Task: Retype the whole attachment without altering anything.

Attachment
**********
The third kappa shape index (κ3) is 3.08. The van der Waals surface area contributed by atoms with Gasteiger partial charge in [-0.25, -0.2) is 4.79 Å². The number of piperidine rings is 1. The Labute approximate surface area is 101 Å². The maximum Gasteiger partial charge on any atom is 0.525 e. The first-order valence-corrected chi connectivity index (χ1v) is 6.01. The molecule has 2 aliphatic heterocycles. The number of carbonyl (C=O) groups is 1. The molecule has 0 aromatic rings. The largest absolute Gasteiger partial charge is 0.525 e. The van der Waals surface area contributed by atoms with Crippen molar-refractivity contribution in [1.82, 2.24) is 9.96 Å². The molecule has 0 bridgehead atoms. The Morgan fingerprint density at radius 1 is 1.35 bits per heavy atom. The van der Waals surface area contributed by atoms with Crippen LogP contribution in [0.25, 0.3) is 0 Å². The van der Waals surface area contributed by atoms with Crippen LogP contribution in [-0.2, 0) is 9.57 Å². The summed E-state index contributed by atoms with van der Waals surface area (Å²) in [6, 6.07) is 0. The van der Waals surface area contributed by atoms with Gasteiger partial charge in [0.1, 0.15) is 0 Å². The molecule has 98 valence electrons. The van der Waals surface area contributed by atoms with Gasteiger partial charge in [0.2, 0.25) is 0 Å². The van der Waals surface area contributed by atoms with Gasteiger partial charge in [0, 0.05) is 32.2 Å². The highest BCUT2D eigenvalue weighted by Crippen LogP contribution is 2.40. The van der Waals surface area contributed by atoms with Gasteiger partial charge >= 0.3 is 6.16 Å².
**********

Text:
The third kappa shape index (κ3) is 3.08. The van der Waals surface area contributed by atoms with Gasteiger partial charge in [-0.25, -0.2) is 4.79 Å². The number of piperidine rings is 1. The Labute approximate surface area is 101 Å². The maximum Gasteiger partial charge on any atom is 0.525 e. The first-order valence-corrected chi connectivity index (χ1v) is 6.01. The molecule has 2 aliphatic heterocycles. The number of carbonyl (C=O) groups is 1. The molecule has 0 aromatic rings. The largest absolute Gasteiger partial charge is 0.525 e. The van der Waals surface area contributed by atoms with Crippen molar-refractivity contribution in [1.82, 2.24) is 9.96 Å². The molecule has 0 bridgehead atoms. The Morgan fingerprint density at radius 1 is 1.35 bits per heavy atom. The van der Waals surface area contributed by atoms with Crippen LogP contribution in [0.25, 0.3) is 0 Å². The van der Waals surface area contributed by atoms with Crippen LogP contribution in [-0.2, 0) is 9.57 Å². The summed E-state index contributed by atoms with van der Waals surface area (Å²) in [6, 6.07) is 0. The van der Waals surface area contributed by atoms with Gasteiger partial charge in [0.1, 0.15) is 0 Å². The molecule has 98 valence electrons. The van der Waals surface area contributed by atoms with Gasteiger partial charge in [0.2, 0.25) is 0 Å². The van der Waals surface area contributed by atoms with Gasteiger partial charge in [0, 0.05) is 32.2 Å². The highest BCUT2D eigenvalue weighted by Crippen LogP contribution is 2.40. The van der Waals surface area contributed by atoms with Gasteiger partial charge >= 0.3 is 6.16 Å².